Harvesting solar power through plants or other organisms that would be genetically altered with the chlorophyll d gene could make them solar power factories that generate and store solar energy. Consider a seven-foot tall corn plant genetically tailored with the chlorophyll d gene to be expressed at the very base of the stalk. While the rest of the plant synthesized chlorophyll a, absorbing short wave light, the base is absorbing red edge light in the 710 nanometer range. Energy could be stored in the base without competing with any other part of the plant for photosynthesis, as the rest only makes chlorophyll a. Also, the altered corn using the chlorophyll d gene could become a super plant because of its enhanced ability to harness energy from the sun.
That model is similar to how Acaryochloris marina actually operates in the South Pacific, specifically Australias Great Barrier Reef. Discovered just 11 years ago, the cyanobacterium lives in a symbiotic relationship with a sponge-like marine animal popularly called a sea squirt . The Acaryochloris marina lives beneath the sea squirt, which is a marine animal that lives attached to rocks just below the surface of the water. The cyanobacterium absorbs red edge light through the tissues of its pal the sea squirt.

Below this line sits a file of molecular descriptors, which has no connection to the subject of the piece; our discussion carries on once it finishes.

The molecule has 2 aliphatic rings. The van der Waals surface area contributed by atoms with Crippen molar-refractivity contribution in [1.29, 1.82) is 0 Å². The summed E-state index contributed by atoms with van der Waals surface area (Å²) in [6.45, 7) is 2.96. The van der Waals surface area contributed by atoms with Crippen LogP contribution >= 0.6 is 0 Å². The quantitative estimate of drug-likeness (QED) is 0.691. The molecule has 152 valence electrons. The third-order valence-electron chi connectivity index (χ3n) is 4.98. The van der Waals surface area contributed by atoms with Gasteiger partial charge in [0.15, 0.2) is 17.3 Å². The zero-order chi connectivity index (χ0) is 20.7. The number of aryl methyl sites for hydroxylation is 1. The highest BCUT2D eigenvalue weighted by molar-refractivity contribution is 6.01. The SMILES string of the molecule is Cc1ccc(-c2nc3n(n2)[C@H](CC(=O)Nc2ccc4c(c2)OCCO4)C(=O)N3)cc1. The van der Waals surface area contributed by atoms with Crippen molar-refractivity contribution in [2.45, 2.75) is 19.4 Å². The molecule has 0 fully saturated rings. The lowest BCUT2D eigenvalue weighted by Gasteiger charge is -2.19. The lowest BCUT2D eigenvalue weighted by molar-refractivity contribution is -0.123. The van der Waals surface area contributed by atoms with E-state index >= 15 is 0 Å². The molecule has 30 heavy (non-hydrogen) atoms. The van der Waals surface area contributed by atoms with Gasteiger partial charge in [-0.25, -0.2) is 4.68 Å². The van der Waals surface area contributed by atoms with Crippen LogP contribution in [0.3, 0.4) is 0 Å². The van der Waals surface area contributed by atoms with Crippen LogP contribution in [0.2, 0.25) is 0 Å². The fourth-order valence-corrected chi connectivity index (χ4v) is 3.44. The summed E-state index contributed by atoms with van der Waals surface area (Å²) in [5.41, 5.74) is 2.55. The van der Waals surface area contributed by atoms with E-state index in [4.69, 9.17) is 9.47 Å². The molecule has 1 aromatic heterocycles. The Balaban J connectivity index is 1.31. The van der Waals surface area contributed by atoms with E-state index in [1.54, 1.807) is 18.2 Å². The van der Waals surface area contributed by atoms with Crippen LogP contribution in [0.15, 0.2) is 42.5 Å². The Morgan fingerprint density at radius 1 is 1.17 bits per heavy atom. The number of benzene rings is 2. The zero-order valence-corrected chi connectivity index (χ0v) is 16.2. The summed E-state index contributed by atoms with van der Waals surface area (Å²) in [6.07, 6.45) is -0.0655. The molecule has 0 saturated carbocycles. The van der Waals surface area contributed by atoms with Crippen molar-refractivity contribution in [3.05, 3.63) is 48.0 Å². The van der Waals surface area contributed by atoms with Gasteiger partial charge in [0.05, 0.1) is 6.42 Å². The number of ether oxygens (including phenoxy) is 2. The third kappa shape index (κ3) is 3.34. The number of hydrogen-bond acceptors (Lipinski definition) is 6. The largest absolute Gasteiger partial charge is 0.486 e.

The genome, said Blankenship, is fat and happy. Acaryochloris marina lies down there using that far red light that no one else can use. The organism has never been under very strong selection pressure to be lean and mean like other bacteria are. Its kind of in a sweet spot. Living in this environment is what allowed it
|Contact: Robert Blankenship|
Washington University in St. Louis